Experiences of a first-time actor

My name is Darrell Hobson and A Midsummer Night's Dream is my first acting experience since my one and only part in my high school musical way back in the mid 80's.  My partner and I have been attending Chicago Street Theatre's opening night's productions for 6+ years.  Each time I saw a show, it brought me back to watching my little brother up on stage in high school and wanting to be up there.  When Chicago Street had their open casting call for productions last fall, I felt it was my chance.  I didn't want a large role, and this production was perfect.  It would get my feet wet and help me understand what it takes to stage a professional style show.

 Once the first week of rehearsals was announced, I then knew what I had gotten myself into; six weeks and dozens of hours of practice.  Going to the first rehearsal was a little scary.  I felt like I knew a lot of the actors and directors since I had been to so many performances and opening night galas, but I still felt like an outsider.  Everyone really knew each other already and most had taken acting classes before (unlike me).  I tend to be a shy person until I get to know people, but as more rehearsals came and went, I started to feel more comfortable and a little more open.  There tends to be a lot of down time during practice and that can be a little boring, but it provides a chance to get to know the other actors.  I also noticed a lot of the experienced actors came prepared for the down time by bringing something to read or a smart phone to keep them busy.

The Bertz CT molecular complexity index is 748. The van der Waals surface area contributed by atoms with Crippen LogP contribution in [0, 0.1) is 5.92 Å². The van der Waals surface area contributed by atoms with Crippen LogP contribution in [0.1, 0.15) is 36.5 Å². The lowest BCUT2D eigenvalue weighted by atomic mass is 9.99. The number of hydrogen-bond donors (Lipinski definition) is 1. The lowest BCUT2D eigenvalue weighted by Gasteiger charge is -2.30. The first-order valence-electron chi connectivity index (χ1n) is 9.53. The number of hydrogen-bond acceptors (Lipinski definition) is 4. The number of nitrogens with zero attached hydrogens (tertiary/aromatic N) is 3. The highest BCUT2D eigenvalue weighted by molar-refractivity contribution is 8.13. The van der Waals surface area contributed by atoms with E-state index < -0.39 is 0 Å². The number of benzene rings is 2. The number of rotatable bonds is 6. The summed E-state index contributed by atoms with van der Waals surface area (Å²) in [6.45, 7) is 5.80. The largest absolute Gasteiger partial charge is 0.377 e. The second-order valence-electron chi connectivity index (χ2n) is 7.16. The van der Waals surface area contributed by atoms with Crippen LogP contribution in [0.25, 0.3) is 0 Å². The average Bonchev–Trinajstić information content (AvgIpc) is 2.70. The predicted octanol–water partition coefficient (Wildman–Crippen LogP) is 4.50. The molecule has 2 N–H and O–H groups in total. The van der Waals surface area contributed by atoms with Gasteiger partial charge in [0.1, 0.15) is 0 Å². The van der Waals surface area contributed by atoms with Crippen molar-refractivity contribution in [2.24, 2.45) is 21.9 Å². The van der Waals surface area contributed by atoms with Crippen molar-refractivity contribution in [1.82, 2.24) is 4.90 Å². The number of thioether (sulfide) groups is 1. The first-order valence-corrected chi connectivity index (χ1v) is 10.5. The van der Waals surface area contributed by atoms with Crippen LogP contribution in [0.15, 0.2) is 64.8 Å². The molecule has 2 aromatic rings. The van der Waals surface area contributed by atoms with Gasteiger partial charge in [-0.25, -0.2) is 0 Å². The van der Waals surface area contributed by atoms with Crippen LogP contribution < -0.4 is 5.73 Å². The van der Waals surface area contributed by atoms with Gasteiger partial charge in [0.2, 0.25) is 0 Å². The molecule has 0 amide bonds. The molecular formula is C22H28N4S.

Since this production contains roughly 25 actors with several acts and scenes, the rehearsals were divided up into different groups of actors on different nights.  It wasn't until a couple of weeks into practices that the entire production was brought together and I really knew how it all fit together and saw it evolve into a professional, polished performance.  The same thing could be said of the stage set.  I was amazed that the set wasn't really completely finished until 5 days before the first performance, and the director had to plead for the actors to help.  I guess I really didn't know who built the set before working on this production.

 I really don't have any lines of dialogue in this production, and I am amazed how someone can memorize all of those lines of Shakespeare.  I am in complete awe of that as well as how they remember all of their stage cues and movements.  But probably what I am most impressed with are the costumes and the directors’ set design.  I don't consider myself a very creative and artistic person, and I really admire people that can dream up things so amazing.    Costume designer JoBeth Cruz is a true artist.  Once the actors put on their costumes, the roles truly come alive.

 Overall, this has been a wonderful experience for me.  It really makes me, as a future audience member, and maybe another acting role, truly appreciate the art of acting and all of the work it takes to bring such an elaborate production to life.  I can honestly say this has been nothing like my high school production where Mom, Dad, and other family members in the audience were prepared to give nothing but praise and come back to every performance.  The audience at Chicago Street Theatre expects nothing but the best, and with the direction of Eric Brant, Steve Holm, and Mary DeBoer, that is exactly what they will get.